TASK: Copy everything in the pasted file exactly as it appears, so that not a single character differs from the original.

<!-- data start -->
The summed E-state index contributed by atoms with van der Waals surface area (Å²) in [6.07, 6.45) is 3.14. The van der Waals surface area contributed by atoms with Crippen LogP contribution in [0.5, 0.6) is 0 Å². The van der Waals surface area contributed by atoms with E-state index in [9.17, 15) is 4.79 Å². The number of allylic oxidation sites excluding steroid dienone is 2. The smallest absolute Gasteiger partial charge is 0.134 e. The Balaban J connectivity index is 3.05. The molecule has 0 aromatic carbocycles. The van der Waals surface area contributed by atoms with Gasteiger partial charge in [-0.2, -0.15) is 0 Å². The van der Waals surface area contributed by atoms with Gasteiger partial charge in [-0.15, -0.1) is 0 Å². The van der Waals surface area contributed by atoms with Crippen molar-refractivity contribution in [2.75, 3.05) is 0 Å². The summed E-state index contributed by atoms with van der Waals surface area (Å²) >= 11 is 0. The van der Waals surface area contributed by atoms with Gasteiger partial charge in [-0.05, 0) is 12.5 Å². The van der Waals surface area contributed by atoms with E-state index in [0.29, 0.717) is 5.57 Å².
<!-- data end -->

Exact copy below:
The summed E-state index contributed by atoms with van der Waals surface area (Å²) in [6.07, 6.45) is 3.14. The van der Waals surface area contributed by atoms with Crippen LogP contribution in [0.5, 0.6) is 0 Å². The van der Waals surface area contributed by atoms with E-state index in [9.17, 15) is 4.79 Å². The number of allylic oxidation sites excluding steroid dienone is 2. The smallest absolute Gasteiger partial charge is 0.134 e. The Balaban J connectivity index is 3.05. The molecule has 0 aromatic carbocycles. The van der Waals surface area contributed by atoms with Gasteiger partial charge in [-0.2, -0.15) is 0 Å². The van der Waals surface area contributed by atoms with Gasteiger partial charge in [-0.15, -0.1) is 0 Å². The van der Waals surface area contributed by atoms with Crippen molar-refractivity contribution in [2.75, 3.05) is 0 Å². The summed E-state index contributed by atoms with van der Waals surface area (Å²) >= 11 is 0. The van der Waals surface area contributed by atoms with Gasteiger partial charge in [-0.05, 0) is 12.5 Å². The van der Waals surface area contributed by atoms with E-state index in [0.29, 0.717) is 5.57 Å².